Great investors in history: Alfred Winslow Jones
A late-starter to the profession, Alfred Winslow Jones carved out a successful career as an investor by hedging his bets.
Unlike most other great investors, with the possible exception of Georges Doriot, Jones didn't become involved in investment management until he was nearly 50. After graduating from Harvard in 1923, Jones changed career several times. He worked as a purser on a tramp steamer, had a spell as a diplomat, and then became a sociology lecturer, before going on to write for various publications, including Fortune magazine.
Writing an article on technical analysis sparked interest in Wall Street. In 1949, he founded A. W. Jones and Company, one of the first "Hedged Funds". He ran it for more than 30 years, before handing over control in 1984.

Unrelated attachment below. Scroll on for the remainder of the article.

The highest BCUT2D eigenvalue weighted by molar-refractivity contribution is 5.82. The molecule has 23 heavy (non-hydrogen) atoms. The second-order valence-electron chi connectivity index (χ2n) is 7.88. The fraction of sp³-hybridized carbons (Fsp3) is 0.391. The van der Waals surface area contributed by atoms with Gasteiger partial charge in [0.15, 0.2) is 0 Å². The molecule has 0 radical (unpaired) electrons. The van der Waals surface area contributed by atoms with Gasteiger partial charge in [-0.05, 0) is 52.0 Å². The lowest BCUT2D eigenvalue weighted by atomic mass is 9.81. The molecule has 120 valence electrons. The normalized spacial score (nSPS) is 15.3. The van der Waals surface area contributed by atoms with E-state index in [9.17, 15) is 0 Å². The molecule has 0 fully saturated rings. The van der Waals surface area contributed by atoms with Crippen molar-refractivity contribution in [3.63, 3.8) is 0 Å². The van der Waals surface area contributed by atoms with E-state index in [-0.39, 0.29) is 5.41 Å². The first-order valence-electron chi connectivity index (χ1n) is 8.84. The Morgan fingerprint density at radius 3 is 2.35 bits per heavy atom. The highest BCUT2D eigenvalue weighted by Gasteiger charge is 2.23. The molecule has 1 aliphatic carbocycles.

What was his strategy?
Indeed, in the early 1970s it had a leveraged long position (in other words, it was aggressively betting on a rising market, and so it ran into trouble when the opposite happened). He outsourced a lot of his stockpicking to a team of analysts who were selected by getting them first to run paper portfolios.
Did this work?
What lessons are there for investors?
Firstly, running a "paper-trading" account is a good way of trying out a strategy to see whether it works (and if you are comfortable with it), before risking real money. Secondly, Jones's problems with excessive leverage in the early 1970s show the dangers of taking big bets with borrowed money regardless of how confident and capable you are.